Woah….that was the first word out of my mouth when we walked into this time capsule. I think I even surprised our tour guides with my gasps. The beauty, foresight and opulence of this estate is really beyond words. Anyone can look up Mayslake and the Peabody Estate and get a bucket full of information. Taking a tour and hearing the “little stories” is worth a trip out to Oak Brook, Illinois.
Peabody Estate in Oak Brook, Illinois. Photo credit: Peabody Estate.
Social class, I guess, has always been a “thing”. Important. You’ll find this holds true when touring old mansions. Mr. Peabody’s bedroom, as the leader of the home is on the highest level of the home. Three steps up from Mrs. Peabody’s room. I’ve learned over recent weeks that husbands and wives often had their own sleeping rooms with private doors that connected them so guests and servants would not see the comings and goings.
What I found so enthralling was the beautiful wood wall of shelves that hid Mr. Peabody’s great escape route. A secret stairway which led through the many levels of the mansion to the “world ending” shelter of the basement. No one truly knows why he had this safe room but it’s fun to speculate why. Upon leaving the master’s suite there is a progression of levels from the sleeping suites to rooms. Mr. Peabody’s, Mrs. Peabody’s, guest rooms, head maid and so on down, down, down. The rooms go from sheer opulence to rooms with just a bed. I must say though, all had spectacular views of the property.
Besides the lowering levels there were other signs of rank, other than the obvious separate entrances for servants. The bedroom doors had beautiful door knobs and wood exteriors on the side leading to the hallways. However, on the inside of the rooms the knobs were plain, simple, white. A reminder to the staff that they were, well, staff. Subtle reminders.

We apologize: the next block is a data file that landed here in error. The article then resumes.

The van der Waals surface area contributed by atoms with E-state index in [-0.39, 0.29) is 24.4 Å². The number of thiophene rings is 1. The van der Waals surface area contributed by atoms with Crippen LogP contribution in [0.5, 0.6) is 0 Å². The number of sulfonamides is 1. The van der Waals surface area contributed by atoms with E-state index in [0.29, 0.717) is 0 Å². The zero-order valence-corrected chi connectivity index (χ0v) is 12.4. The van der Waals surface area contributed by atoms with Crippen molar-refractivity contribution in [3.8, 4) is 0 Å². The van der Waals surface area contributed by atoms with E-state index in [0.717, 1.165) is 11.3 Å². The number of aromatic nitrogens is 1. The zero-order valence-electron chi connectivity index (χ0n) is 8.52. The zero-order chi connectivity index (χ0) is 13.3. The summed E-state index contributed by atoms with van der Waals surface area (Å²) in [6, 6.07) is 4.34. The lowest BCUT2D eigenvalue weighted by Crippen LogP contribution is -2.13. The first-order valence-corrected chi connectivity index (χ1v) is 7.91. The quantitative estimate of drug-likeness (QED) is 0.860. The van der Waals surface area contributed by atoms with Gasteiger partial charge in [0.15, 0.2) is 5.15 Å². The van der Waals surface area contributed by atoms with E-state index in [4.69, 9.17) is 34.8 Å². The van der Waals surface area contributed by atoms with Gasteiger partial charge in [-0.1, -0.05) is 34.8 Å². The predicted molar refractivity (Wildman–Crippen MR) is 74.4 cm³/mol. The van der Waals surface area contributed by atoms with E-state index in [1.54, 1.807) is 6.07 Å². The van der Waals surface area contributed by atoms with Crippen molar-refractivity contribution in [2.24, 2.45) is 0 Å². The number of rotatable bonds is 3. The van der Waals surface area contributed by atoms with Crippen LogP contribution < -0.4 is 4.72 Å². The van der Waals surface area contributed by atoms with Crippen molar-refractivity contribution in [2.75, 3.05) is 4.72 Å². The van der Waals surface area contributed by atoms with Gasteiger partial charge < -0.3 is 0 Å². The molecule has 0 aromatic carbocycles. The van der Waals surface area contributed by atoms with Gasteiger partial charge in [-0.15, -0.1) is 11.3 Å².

Nothing was overlooked in this mansion. The fire hoses built-in to many of the rooms and the built-in safes that could hold an army to the central vacuüm system. Wow, central vac in 1920! Who knew!
Chapel at Peabody Estate in Oak brook, IL. Photo credit Peabody Estate.
These are just the simple, silly little things that draw me in and make me wonder about time gone by and the people who once lived. There is so much more but you should lean them on your own and feel the experience.
Watching graceful hula dancers is one of my favorite activities during visits to Honolulu on the island of Oahu, Hawaii. Many nights during the week you can watch a hula show for free at Kuhio Beach Hula Mound on Waikiki Beach. Located just east of the famous Duke Kahanamoku statue, you won’t miss the crowds filling in just before show time. The Hawaiian hula is a living record of the island’s history and legends of the Hawaiian people. The dancers’ movements, music and chanting combine to tell the stories of their forefathers.
The show starts after the tiki torch lighting which adds to the festive atmosphere. The outdoor shows feature local hula dancers ranging from novice keiki (children) to aunties (adults). I like to go to the show multiple nights to watch different halau (dance groups) perform. Each group has its own repertoire of songs, costumes and instruments.
If you are anywhere along the beach, you will know the show is about to begin when you hear the traditional blowing of the conch shell. Sometimes a torch lighter joins them as they make their way along the beach. This alerts vacationers to get their spot so as not to miss the start of the show. Bring a beach chair or pick up an inexpensive beach mat from any of the local quick marts and grab a spot near the mound.